For reasons unknown, I've started listening - at least having the radio on - on my days off. The WBAP guy in the post-morning drive slot seems reasonable. At mid-day, the Limbaugh show starts. As I've come to regard El Rushbo as a mostly bombastic entertainer more than a talented observer/analyst, I don't engage too much in what I hear. The syndicated late afternoon Mark Levin program though - that guy seems seriously unhinged. He gets combative even with callers who appear to agree with him.
My very favorite grocery store cookies of late have been Kroger's Pecan Sandies. I bought another brand a while back but found they had an unacceptable ratio of shell fragments. I wonder if Durham-Ellis (successor to Fort Worth's Ellis Pecan Company) supplies the bakeries that make Kroger's cookies.
A North Main icon since the 1920's
Last night I made sure to check the western sky for Venus and Mars in conjunction with our lunar neighbor:
Internet stock photo
But, I observed the moon and planets from my driveway, not the sports arena:
Commuting to and from classes from Euless (later Grapevine) to Denton every morning in the early '80s, my Maxell UDXL-II recording of Wings Over America got lots of play.
There's still much hand-wringing over the airport detentions of 109 immigrant travelers last weekend. Also, quite a bit of wailing and gnashing of teeth. The fact that there can be, and are, protests in this country is a healthy thing. But it might be instructive for those proclaiming the apocalypse is nigh to have some perspective. The United States government detained 109 persons this past weekend, for a few or several hours. No detainees were hanged from a gallows. No detainees were lined up against a wall and shot. No detainees were beheaded by machete. No detainees were sprayed with sarin or mustard gas. No detainees were held captive for 444 days. This is not to trivialize in any way the angst experienced by those travelers or their families and loved ones, only to set the context straight.
As seen in multiple EU countries, as well as some events here in the U.S., there are real threats posed to Western civilization. Unless one has access to DHS records and methodology, it's hard to know whether prior vetting was or wasn't adequate. And some will say that the sudden implementation of the detentions was disruptive. However, if the threat is real, the defense must also be real, and decisive. Monty and Ike didn't call Rommel on May 31 and say "Hey, we're planning a beach party in Normandy next week", and HST didn't cable PM Suzuki on July 31 to tell him to look for a B-29 fly-by in a few days. Instead of talking about a solution, DJT pulled the trigger. Maybe it will appear clumsy in hindsight, but it demonstrates a bias toward action - details can be worked out as we move forward.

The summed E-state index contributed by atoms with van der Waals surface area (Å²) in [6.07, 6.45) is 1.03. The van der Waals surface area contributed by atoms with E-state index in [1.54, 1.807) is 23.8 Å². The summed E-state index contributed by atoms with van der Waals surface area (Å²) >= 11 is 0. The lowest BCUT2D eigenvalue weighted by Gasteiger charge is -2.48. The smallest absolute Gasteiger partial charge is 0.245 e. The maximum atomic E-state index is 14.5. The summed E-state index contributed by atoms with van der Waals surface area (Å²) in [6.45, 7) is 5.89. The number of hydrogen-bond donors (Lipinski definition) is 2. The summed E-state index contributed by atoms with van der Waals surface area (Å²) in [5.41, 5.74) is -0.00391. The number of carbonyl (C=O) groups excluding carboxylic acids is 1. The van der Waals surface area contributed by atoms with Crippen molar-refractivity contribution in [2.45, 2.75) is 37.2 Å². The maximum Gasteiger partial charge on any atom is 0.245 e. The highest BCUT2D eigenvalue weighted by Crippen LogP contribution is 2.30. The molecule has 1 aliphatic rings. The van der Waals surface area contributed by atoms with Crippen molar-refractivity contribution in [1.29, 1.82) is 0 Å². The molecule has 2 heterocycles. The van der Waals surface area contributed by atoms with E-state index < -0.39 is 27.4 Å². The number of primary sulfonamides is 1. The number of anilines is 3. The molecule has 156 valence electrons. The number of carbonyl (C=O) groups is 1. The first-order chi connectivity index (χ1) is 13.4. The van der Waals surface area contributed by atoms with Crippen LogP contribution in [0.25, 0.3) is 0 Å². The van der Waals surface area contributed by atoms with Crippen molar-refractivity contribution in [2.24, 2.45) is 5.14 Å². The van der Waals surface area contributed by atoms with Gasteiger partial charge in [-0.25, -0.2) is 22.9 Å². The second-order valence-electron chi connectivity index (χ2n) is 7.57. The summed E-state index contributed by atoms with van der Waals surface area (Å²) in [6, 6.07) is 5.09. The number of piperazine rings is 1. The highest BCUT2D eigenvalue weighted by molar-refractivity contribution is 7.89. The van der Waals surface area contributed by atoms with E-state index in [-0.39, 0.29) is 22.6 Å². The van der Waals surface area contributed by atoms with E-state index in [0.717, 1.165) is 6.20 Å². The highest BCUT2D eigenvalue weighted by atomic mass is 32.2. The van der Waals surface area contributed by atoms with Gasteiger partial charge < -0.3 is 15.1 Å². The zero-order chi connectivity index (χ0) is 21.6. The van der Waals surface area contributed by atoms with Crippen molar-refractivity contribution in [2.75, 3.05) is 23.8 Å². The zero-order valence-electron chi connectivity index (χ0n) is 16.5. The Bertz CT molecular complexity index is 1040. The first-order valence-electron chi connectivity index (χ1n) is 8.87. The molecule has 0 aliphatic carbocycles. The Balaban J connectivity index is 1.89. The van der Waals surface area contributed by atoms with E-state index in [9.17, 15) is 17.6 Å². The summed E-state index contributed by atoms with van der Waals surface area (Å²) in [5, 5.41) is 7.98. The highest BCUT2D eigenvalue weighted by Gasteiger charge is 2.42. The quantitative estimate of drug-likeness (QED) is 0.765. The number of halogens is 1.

Senate Democrats are debating whether to try to block the SCOTUS nominee in retaliation for last year's block of BHO's pick to replace Antonin Scalia. While I'm not displeased that last year's candidate is not now sitting on the SC bench, I have attempted to show that there's no hard feelings by buying Sienna a couple of $2.50 cans of Merrick premium dog food. ;-)
WBAP's Brian Estridge is hosting a trip to Germany and Austria, which will include Kitzbühel (just about an hour west of Zell am See, where I skied in 1974) and Neuschwanstein Castle ("New Swanstone", said to be one of the inspirations for the castles at theme parks in Anaheim and Orlando). If I found $6000 in the sofa cushions, I'd probably sign up for the tour. But even if I don't, it gave me a great idea for my ED product: "Reclusive Bavarian King Ludwig II's erection of the Neuschwanstein Castle was completed in 1886. If you're no longer feeling like the king of your castle, try Lite Lift for a Neuschwanstucker!"
Abstract metal sculpture of Schloss Neuschwanstein
The photographer's reflection needs to go on more bike rides...
I'm trusting my readers to recognize the Young Frankenstein reference.
Here's an odd: At an intersection on my way to work is a sign for a dating website. Next to the parking lot at my work is another one. But, so far, I've not seen any other of them around town.
On Carson last night (original air date 8/24/88): The Republican convention just concluded, Johnny took a studio audience applause meter poll for Bush/Quayle vs. Dukakis/Bentsen. The audience preferred B/Q to D/B by a 2:1 ratio.
Colleges today are no place for diversity of opinion . Snowflakes at UC-Berkeley are in full conniption mode over the thought of a conservative speaker on their campus. I don't expect Gov. Moonbeam to react like a real Governor would have, and did.
Thanks to having repaired my bike tyre, I've logged two rides this week.